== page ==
Pearson could net pounds 431m from US education contract

PEARSON, THE education and publishing giant, won its biggest ever contract yesterday, in a deal with the US government to handle grant applications from America's low-income students.

The initial 12-month agreement could be extended for 10 years, potentially netting Pearson $800m (pounds 431m). Under the contract, Pearson has won new business with the US department of education and extended an existing agreement.

The company, which publishes the Financial Times, already handles applications for America's extensive financial aid programme for less well off students. It also establishes whether students meet the criteria for receiving help with the costs of college education in the US. Pearson will now also be responsible for integrating the system, joining the application process with the payments made by the government or colleges to eligible students.

America's Federal Student Aid (FSA) system provides $69bn in financial aid to more than 10 million students every year, including more than $51bn in new student loans and more than $11bn in government grants to college students.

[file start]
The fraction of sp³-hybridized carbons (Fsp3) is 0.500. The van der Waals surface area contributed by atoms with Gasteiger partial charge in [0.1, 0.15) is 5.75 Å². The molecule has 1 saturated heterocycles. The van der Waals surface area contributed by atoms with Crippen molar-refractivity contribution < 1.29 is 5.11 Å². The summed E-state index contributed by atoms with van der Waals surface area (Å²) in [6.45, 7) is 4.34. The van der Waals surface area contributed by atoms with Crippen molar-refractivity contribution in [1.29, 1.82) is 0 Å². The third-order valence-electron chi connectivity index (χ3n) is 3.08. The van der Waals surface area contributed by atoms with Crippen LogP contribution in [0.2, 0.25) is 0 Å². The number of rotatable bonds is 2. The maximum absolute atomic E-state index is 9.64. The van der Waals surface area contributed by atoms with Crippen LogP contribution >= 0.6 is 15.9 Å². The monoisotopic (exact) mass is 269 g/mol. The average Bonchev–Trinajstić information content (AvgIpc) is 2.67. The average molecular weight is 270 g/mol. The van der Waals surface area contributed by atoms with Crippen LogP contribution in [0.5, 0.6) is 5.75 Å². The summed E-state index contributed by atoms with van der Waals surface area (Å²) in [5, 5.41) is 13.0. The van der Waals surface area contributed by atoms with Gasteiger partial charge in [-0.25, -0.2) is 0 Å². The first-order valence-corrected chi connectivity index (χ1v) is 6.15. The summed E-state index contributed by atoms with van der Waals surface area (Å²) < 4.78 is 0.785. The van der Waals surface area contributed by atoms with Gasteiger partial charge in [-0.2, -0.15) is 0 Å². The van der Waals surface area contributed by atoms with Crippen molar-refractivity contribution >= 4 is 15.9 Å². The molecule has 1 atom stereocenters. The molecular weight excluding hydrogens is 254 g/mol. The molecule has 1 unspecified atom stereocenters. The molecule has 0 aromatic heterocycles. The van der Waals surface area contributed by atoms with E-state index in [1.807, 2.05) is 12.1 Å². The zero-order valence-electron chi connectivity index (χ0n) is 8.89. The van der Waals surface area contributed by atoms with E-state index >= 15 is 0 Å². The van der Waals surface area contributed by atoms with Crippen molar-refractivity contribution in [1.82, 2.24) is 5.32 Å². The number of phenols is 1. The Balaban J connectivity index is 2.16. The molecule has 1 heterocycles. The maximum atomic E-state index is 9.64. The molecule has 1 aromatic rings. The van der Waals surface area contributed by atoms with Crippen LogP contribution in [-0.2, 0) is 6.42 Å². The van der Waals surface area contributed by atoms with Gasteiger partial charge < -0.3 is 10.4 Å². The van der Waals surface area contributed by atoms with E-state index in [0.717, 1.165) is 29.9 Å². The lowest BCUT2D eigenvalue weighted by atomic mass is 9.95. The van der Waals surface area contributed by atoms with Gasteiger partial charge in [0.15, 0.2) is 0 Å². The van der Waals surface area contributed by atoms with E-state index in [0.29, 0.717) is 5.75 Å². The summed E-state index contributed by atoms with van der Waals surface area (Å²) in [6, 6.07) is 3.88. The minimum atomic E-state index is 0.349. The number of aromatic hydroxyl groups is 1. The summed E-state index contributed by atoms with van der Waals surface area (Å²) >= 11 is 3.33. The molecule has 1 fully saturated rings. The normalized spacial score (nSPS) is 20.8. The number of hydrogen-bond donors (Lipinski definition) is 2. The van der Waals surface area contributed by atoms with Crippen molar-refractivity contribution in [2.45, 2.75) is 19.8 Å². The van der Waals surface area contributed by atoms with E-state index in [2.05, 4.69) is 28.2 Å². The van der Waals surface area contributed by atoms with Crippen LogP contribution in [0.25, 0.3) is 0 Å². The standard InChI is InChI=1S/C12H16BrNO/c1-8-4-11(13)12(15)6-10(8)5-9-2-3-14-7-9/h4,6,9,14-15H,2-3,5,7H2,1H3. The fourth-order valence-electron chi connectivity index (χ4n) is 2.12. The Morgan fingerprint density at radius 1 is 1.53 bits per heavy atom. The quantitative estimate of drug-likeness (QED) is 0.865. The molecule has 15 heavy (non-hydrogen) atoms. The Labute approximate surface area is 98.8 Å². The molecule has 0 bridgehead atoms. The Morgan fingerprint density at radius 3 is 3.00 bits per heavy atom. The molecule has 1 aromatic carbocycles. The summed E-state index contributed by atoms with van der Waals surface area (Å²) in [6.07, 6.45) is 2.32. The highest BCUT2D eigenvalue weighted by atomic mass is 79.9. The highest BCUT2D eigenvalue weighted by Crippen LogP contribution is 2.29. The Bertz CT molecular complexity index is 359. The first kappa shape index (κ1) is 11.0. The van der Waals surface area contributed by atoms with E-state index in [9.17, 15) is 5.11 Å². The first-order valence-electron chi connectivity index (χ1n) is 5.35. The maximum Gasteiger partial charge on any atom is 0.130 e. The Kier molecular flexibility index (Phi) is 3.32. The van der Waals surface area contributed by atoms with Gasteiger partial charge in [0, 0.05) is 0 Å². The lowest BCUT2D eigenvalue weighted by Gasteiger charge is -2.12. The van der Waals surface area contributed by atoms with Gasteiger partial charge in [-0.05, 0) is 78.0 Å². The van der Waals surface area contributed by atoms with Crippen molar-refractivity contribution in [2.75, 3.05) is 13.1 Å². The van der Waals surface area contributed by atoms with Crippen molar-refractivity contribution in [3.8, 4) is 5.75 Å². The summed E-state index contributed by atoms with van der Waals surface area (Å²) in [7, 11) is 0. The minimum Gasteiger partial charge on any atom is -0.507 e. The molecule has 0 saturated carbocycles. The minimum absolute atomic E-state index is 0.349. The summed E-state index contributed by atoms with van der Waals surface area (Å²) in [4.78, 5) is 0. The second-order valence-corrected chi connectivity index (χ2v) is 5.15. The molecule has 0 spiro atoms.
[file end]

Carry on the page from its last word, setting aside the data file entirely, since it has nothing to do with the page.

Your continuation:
The contract win comes at a key time for Pearson. This is expected to be a key year in the US, with many states due to make major decisions about their education programmes. Pearson is America's largest education publisher. It is also No 1 in providing services for academic tests. This area could also become more lucrative due to the "No child left behind" programme being pushed by President George Bush to improve educational standards.

Marjorie Scardino, the chief executive of Pearson, said: "FSA and Pearson ... look forward to continuing our partnership for years to come."